Premier League BT solidarity

*UPDATE: We apologize for incorrectly citing the source data. All the data comes from an analysis completed by @Spurs_US

Gambling companies continue to dominate Premier League clubs’ main shirt sponsorship deals in 2017/18, with almost half of England’s top flight clubs sporting the logos of betting and online gambling companies.

The number is slightly fewer than in 2016/17, though two of the promoted sides from the Championship have signed new shirt sponsorship deals with online gaming companies which come into effect from next season: Newcastle United with Fun88 and Huddersfield Town with OPE Sports.


There has been a remarkable rise in the number of sponsorship deals with betting companies since Fulham became the first Premier League club to venture into the market in 2002/03 when they signed a deal with Betfair, as research undertaken by @Spurs_US on Twitter has shown.

Premier League sponsors since 1992/93 (Graphic: Calcio e Finanza)
Premier League sponsors since 1992/93 (Graphic: Calcio e Finanza, data: @Spurs_US)

The latest statistics from the Gambling Commission show that the total gross gambling yield between October 2015 and September 2016 was £13.8 billion, while even in 2012 the numbers of people gambling through mobiles was increasing by 75% year on year.

Even away from shirt sponsorship deals, betting is now an inseparable part of the matchday experience for supporters. It is impossible to avoid betting adverts for the likes of bet365 (sponsors of Stoke City) while watching Premier League games on Sky Sports or BT Sport, while grounds are covered with advertising hoardings with gambling companies’ logos.


The Premier League sponsorship market has not always been so dominated by gambling though. In fact, 2017/18 will be the first season since the Premier League was established in 1992 in which no team will be sponsored by a beer company. Liverpool famously had a long-running sponsorship deal with Carlsberg until they were replaced with Standard Chartered, leaving Everton as the only remaining team sponsored by a beer company.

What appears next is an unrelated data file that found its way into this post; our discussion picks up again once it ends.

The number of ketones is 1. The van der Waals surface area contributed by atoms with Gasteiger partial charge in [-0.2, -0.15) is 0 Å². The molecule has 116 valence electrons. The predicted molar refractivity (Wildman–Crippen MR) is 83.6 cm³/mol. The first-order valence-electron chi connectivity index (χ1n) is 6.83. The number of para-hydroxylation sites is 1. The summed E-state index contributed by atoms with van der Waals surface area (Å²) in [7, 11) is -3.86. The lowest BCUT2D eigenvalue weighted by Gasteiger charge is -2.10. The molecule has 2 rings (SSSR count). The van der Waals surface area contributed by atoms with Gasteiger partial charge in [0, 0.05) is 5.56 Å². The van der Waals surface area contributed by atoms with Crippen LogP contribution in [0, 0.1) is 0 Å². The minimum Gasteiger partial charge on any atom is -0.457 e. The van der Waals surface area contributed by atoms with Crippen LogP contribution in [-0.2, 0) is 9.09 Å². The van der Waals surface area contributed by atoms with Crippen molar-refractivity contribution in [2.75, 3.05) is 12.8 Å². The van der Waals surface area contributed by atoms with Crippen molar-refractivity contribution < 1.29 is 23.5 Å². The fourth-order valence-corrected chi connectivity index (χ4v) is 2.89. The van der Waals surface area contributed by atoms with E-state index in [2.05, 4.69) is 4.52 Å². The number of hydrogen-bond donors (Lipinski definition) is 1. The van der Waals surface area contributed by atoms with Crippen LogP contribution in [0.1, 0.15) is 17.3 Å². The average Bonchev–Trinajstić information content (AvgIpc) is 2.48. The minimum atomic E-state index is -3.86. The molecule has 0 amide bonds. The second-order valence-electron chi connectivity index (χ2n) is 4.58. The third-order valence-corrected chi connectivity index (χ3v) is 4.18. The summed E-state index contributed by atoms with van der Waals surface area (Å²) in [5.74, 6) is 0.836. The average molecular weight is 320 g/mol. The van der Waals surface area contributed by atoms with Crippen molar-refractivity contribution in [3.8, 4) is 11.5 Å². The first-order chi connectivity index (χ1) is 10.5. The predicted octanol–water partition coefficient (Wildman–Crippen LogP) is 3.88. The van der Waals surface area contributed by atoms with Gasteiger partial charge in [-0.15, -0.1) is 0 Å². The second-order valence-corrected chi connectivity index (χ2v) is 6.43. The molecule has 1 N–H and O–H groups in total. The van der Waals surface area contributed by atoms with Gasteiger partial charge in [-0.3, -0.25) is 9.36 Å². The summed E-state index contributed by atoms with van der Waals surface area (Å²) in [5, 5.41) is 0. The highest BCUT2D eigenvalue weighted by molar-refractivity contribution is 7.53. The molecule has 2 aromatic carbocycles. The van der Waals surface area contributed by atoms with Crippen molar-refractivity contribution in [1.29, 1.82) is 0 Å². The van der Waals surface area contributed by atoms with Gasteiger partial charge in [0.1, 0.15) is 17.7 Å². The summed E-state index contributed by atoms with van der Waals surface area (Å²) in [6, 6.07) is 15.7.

Their deal with Chang ran out this summer, and although the Thai brewery were replaced by African betting firm SportPesa as the Toffees’ main shirt sponsors, they remain linked with the club as their community partners.


While financial service companies do not offer consumer products in the same way as breweries or consumer electronic companies (the industry with the fourth highest number of sponsorship deals throughout the Premier League), clubs have signed more partnerships with them than any other sector except gambling.

Moreover, the financial services industry has been at least the second-most represented industry every season for the last decade. This season, Liverpool continue their partnership with Standard Chartered, Tottenham Hotspur with AIA, and newly-promoted Brighton & Hove Albion with long-term partners American Express.

Sadio Mane (Insidefoto)
Sadio Mane (Insidefoto)

Beer is not the only industry that has seen a decline in sponsorship deals over recent years. While the world becomes increasingly digitised and reliant on technology, paradoxically electronics and computer companies have fallen by the wayside on the Premier League scene – no computer manufacturers have signed a new sponsorship deal since 2000.

Premier League sponsors since 1992 (Graphic: Calcio e Finanza)
Premier League sponsors since 1992 (Graphic and data: @Spurs_US)

Consumer electronics brands, in particular, were the most popular sponsors in the Premier League’s first season, with six of the 22 (as it was then) teams sporting brands such as JVC (Arsenal), Sharp (Manchester United) and Commodore (Chelsea). The turn of the millennium saw a sharp decline in the number of deals though, with SEGA‘s sponsorship of Arsenal in particular proving to be a costly mistake, and since Southampton’s deal with Veho (replaced by Virgin Media) ended in 2016 no electronics brands have taken the plunge.


With ever-more lucrative TV rights deals being shared out among Premier League clubs, sponsorship agreements are likewise becoming increasingly sought after. Last season, according to Sporting Intelligence, the 20 Premier League clubs brought in a total of £226.5 million through shirt sponsorship (up £3.6 million from 2015/16) – more than double the figure in 2010/11 (the first year of Sporting Intelligence‘s sponsorship analysis). Although some may argue against the quality on the pitch in the Premier League, there is no doubting its commercial strength.